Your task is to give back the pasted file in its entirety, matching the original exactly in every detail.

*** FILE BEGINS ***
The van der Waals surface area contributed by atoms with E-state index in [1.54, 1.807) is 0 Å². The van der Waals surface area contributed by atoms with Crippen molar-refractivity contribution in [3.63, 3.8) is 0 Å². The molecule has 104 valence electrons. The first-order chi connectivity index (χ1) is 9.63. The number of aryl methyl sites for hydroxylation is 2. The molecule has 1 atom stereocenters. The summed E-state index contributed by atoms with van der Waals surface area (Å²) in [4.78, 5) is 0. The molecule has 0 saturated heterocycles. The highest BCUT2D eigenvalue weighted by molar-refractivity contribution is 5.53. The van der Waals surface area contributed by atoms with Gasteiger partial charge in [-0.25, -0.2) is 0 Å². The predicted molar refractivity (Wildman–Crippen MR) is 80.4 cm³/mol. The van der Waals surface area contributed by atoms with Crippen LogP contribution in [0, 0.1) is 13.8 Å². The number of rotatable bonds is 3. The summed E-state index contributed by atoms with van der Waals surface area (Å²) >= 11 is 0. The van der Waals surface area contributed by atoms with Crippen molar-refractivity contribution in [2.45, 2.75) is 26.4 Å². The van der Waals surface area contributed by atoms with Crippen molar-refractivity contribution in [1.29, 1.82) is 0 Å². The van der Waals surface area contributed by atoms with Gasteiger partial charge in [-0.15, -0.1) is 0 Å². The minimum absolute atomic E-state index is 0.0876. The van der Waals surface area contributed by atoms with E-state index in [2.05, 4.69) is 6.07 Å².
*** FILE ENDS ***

The van der Waals surface area contributed by atoms with E-state index in [1.54, 1.807) is 0 Å². The van der Waals surface area contributed by atoms with Crippen molar-refractivity contribution in [3.63, 3.8) is 0 Å². The molecule has 104 valence electrons. The first-order chi connectivity index (χ1) is 9.63. The number of aryl methyl sites for hydroxylation is 2. The molecule has 1 atom stereocenters. The summed E-state index contributed by atoms with van der Waals surface area (Å²) in [4.78, 5) is 0. The molecule has 0 saturated heterocycles. The highest BCUT2D eigenvalue weighted by molar-refractivity contribution is 5.53. The van der Waals surface area contributed by atoms with Gasteiger partial charge in [-0.25, -0.2) is 0 Å². The predicted molar refractivity (Wildman–Crippen MR) is 80.4 cm³/mol. The van der Waals surface area contributed by atoms with Crippen LogP contribution in [0, 0.1) is 13.8 Å². The number of rotatable bonds is 3. The summed E-state index contributed by atoms with van der Waals surface area (Å²) >= 11 is 0. The van der Waals surface area contributed by atoms with Crippen molar-refractivity contribution in [2.45, 2.75) is 26.4 Å². The van der Waals surface area contributed by atoms with Crippen molar-refractivity contribution in [1.29, 1.82) is 0 Å². The van der Waals surface area contributed by atoms with Gasteiger partial charge in [-0.15, -0.1) is 0 Å². The minimum absolute atomic E-state index is 0.0876. The van der Waals surface area contributed by atoms with E-state index in [2.05, 4.69) is 6.07 Å².